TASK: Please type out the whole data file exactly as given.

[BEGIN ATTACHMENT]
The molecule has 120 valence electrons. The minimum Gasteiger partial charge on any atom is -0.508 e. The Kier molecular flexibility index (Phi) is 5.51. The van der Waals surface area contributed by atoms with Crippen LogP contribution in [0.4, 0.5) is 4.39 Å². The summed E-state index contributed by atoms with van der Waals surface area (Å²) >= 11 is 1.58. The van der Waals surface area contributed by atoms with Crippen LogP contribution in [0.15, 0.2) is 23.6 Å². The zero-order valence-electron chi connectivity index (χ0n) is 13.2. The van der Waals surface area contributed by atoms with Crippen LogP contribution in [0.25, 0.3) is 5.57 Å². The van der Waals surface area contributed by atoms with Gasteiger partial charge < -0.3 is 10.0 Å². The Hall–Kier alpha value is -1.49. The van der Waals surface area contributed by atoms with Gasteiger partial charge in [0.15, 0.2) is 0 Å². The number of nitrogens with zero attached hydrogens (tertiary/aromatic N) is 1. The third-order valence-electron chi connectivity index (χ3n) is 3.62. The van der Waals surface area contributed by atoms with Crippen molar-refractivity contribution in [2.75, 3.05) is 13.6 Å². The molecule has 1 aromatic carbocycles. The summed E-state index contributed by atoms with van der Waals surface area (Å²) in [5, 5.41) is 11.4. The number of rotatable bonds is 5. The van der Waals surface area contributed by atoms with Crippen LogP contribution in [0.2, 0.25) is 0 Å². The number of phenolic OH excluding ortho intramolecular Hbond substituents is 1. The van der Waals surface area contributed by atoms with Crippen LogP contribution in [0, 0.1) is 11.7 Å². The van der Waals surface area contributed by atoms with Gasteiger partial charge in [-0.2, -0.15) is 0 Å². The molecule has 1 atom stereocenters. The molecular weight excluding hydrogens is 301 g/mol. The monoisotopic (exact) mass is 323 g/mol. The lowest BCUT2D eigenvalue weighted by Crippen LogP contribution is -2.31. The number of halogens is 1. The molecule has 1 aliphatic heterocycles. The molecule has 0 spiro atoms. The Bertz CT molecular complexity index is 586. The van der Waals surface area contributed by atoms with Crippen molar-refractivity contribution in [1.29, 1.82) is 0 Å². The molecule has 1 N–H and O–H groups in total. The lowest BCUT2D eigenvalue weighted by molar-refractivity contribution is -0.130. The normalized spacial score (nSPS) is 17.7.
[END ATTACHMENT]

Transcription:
The molecule has 120 valence electrons. The minimum Gasteiger partial charge on any atom is -0.508 e. The Kier molecular flexibility index (Phi) is 5.51. The van der Waals surface area contributed by atoms with Crippen LogP contribution in [0.4, 0.5) is 4.39 Å². The summed E-state index contributed by atoms with van der Waals surface area (Å²) >= 11 is 1.58. The van der Waals surface area contributed by atoms with Crippen LogP contribution in [0.15, 0.2) is 23.6 Å². The zero-order valence-electron chi connectivity index (χ0n) is 13.2. The van der Waals surface area contributed by atoms with Crippen LogP contribution in [0.25, 0.3) is 5.57 Å². The van der Waals surface area contributed by atoms with Gasteiger partial charge < -0.3 is 10.0 Å². The Hall–Kier alpha value is -1.49. The van der Waals surface area contributed by atoms with Gasteiger partial charge in [0.15, 0.2) is 0 Å². The number of nitrogens with zero attached hydrogens (tertiary/aromatic N) is 1. The third-order valence-electron chi connectivity index (χ3n) is 3.62. The van der Waals surface area contributed by atoms with Crippen molar-refractivity contribution in [2.75, 3.05) is 13.6 Å². The molecule has 1 aromatic carbocycles. The summed E-state index contributed by atoms with van der Waals surface area (Å²) in [5, 5.41) is 11.4. The number of rotatable bonds is 5. The van der Waals surface area contributed by atoms with Crippen LogP contribution in [0.2, 0.25) is 0 Å². The number of phenolic OH excluding ortho intramolecular Hbond substituents is 1. The van der Waals surface area contributed by atoms with Crippen LogP contribution in [0, 0.1) is 11.7 Å². The van der Waals surface area contributed by atoms with Gasteiger partial charge in [-0.2, -0.15) is 0 Å². The molecule has 1 atom stereocenters. The molecular weight excluding hydrogens is 301 g/mol. The monoisotopic (exact) mass is 323 g/mol. The lowest BCUT2D eigenvalue weighted by Crippen LogP contribution is -2.31. The number of halogens is 1. The molecule has 1 aliphatic heterocycles. The molecule has 0 spiro atoms. The Bertz CT molecular complexity index is 586. The van der Waals surface area contributed by atoms with Crippen molar-refractivity contribution in [1.29, 1.82) is 0 Å². The molecule has 1 N–H and O–H groups in total. The lowest BCUT2D eigenvalue weighted by molar-refractivity contribution is -0.130. The normalized spacial score (nSPS) is 17.7.